Vital Climate Graphics - Update




Gulf Stream modification

The last edition of Vital Climate Graphics , pub- lished in 2000, suggest- ed that the world may have been witnessing the early signs of global climate change. Since then, the global scientific community has collected and

polar climate, indicates that the Arctic is warming at twice the global average. Already we are witnessing the wide- spread melting of glaciers, the thinning of sea ice and rising permafrost temperatures. As we try to formulate our response to climate change, as concerned citizens, policy makers or business leaders we need accessible and easily understood information. This Vital Climate Graphics package seeks to translate the in- credibly complex subject of climate change into material that can be useful to a broad range of readers. This edition of Vital Climate Graphics is based on the Third Assessment Report, which was published by the WMO/UNEP Intergovernmental Panel on Climate Change (IPCC) in 2001.


Europe cooling



analysed more data and refined its computer-based mod- els. The newest evidence confirms that the planet is indeed warming and that the growing emissions of greenhouse gases are the likely cause. We often associate climate change with extreme events, such as the destructive hurri- canes or heat waves that seem to be reported in the media so frequently. The consequences, however, will also include gradual and less dramatic changes in environmental condi- tions. Over the longer term, such changes could produce more coastal erosion, droughts and coral bleaching and the spread of mosquito-borne diseases to new regions. The recently released Arctic Climate Impact Assessment, the most detailed assessment to date of changes in the

Klaus Töpfer, Executive Director United Nations Environment Programme


Preface Vital Climate Graphics was first published in 2000 by the United Na- tions Environment Pro- gramme (UNEP) and GRID-Arendal (www. Based on the findings of the Sec- ond Assessment Report (SAR)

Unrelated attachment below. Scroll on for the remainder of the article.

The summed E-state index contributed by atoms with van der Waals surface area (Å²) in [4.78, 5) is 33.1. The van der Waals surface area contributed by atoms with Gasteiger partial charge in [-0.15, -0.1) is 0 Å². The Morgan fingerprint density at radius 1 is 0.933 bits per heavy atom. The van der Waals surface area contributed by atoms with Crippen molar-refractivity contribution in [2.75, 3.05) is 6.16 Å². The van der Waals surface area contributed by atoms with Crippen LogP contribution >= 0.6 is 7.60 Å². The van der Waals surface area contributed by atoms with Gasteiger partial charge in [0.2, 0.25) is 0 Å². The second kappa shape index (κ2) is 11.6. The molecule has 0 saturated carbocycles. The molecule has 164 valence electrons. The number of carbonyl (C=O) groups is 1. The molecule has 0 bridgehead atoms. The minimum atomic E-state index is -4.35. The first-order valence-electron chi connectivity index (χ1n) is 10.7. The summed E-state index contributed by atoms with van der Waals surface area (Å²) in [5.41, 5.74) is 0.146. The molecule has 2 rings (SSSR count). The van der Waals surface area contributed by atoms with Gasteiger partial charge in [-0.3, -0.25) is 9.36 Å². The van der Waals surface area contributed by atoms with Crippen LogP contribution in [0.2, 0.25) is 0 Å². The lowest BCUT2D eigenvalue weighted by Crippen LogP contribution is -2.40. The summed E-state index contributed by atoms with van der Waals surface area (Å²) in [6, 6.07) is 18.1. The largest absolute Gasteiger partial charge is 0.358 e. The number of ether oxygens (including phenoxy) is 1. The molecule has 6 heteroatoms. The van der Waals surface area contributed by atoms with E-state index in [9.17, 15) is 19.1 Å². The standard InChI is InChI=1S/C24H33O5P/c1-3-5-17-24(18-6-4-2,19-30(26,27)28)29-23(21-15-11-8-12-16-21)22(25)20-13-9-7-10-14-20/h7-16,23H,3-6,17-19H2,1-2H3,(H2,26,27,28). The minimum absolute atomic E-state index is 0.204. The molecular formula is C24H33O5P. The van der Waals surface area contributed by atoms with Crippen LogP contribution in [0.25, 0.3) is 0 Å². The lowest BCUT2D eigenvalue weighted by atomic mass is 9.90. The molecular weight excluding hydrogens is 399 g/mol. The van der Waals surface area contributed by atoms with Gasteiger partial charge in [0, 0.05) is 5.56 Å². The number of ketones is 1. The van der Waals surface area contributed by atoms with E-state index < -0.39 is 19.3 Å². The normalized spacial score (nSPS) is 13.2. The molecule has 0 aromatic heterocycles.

Loss of traditionnal lifestyles


decision-makers. The IPCC’s work also needs to be made more readily accessible to the general public.

Heat waves

Economic losses I also thank Dr. Renate Christ, Secretary of the IPCC, Svein Tveitdal, Director of UNEP’s Division for Environmental Conventions (DEC) and Division for Environmental Policy Implementation (DEPI), and Arkady Levintanus, Head of the Atmosphere and Desertification Conventions Unit of UNEP’s DEC, and Michael Williams, Head of UNEP’s in- formation Unit for Conventions for their valuable inputs on this report. I acknowledge with gratitutde the financial support pro- vided by UNEP’s Division for Environmental Conventions in the preparation of this report. Biodiversity losses I take this opportunity to thank the following members of the GRID-Arendal staff who helped prepare this report: Elaine Baker, Rob Barnes, Emmanuelle Bournay, Lars Halt- brekken, Cato Litangen, Jarle Mjaasund, Philippe Rekace- wicz, Petter Sevaldsen and Janet Fernandez Skaalvik. For years, UNEP has been involved in disseminating infor- mation for decision-making and promoting awareness of climate change. In cooperation with the Convention Sec- retariat, UNEP is actively promoting the implementation of Article 6 of the Convention, which addresses public aware- ness, education and training. GRID-Arendal plays a major role in assisting UNEP in carrying out these tasks.


Casualties Etablished in 1988 by the United Nations Environment Pro- gramme (UNEP)and the World Meteorological Organization (WMO), the IPCC is the world’s most authoritative scientific and technical source of climate change information. Its as- sessments provided an essential basis for the negotiation of the United Nations Framework Convention on Climate Change (UNFCCC) and of the Kyoto Protocol. With these agreements now in effect, it is vital that the IPCC’s find- ings are communicated more effectively to a wide range of Famines Disasters of the Intergovernmental Panel on Climate Change (IPCC), it presented a collection of graphics focussing on the envi- ronmental and socio-economic impacts of climate change This second edition, launched in February 2005, is based on the Third Assessment Report (TAR) of the IPCC that was published in 2001. The publication of this second edi- tion was prompted by the popularity of the first edition and the obvious need for providing updated information to our readers. The contents of this publication are also acces- sible on the Internet (, where all the graphics are reproduced in data formats that could be downloaded for further use.

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Major threats Steinar Sørensen, Managing Director GRID-Arendal

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